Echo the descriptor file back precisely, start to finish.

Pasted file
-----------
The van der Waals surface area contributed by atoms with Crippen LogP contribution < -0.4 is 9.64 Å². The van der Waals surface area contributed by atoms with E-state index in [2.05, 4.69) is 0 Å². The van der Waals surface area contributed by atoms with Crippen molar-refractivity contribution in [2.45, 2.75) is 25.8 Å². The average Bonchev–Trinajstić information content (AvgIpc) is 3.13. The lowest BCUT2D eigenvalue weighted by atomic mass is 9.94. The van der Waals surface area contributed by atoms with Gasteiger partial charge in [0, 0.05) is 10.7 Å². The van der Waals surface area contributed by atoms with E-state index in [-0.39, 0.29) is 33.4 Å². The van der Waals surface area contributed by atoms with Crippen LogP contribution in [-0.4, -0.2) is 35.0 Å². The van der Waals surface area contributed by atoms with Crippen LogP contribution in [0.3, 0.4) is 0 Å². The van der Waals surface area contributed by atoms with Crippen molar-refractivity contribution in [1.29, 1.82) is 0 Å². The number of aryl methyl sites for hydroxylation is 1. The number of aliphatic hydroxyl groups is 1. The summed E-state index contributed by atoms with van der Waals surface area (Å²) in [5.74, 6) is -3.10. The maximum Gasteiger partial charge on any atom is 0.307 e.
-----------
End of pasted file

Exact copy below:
The van der Waals surface area contributed by atoms with Crippen LogP contribution < -0.4 is 9.64 Å². The van der Waals surface area contributed by atoms with E-state index in [2.05, 4.69) is 0 Å². The van der Waals surface area contributed by atoms with Crippen molar-refractivity contribution in [2.45, 2.75) is 25.8 Å². The average Bonchev–Trinajstić information content (AvgIpc) is 3.13. The lowest BCUT2D eigenvalue weighted by atomic mass is 9.94. The van der Waals surface area contributed by atoms with Gasteiger partial charge in [0, 0.05) is 10.7 Å². The van der Waals surface area contributed by atoms with E-state index in [-0.39, 0.29) is 33.4 Å². The van der Waals surface area contributed by atoms with Crippen LogP contribution in [-0.4, -0.2) is 35.0 Å². The van der Waals surface area contributed by atoms with Crippen LogP contribution in [0.3, 0.4) is 0 Å². The van der Waals surface area contributed by atoms with Crippen molar-refractivity contribution in [1.29, 1.82) is 0 Å². The number of aryl methyl sites for hydroxylation is 1. The number of aliphatic hydroxyl groups is 1. The summed E-state index contributed by atoms with van der Waals surface area (Å²) in [5.74, 6) is -3.10. The maximum Gasteiger partial charge on any atom is 0.307 e.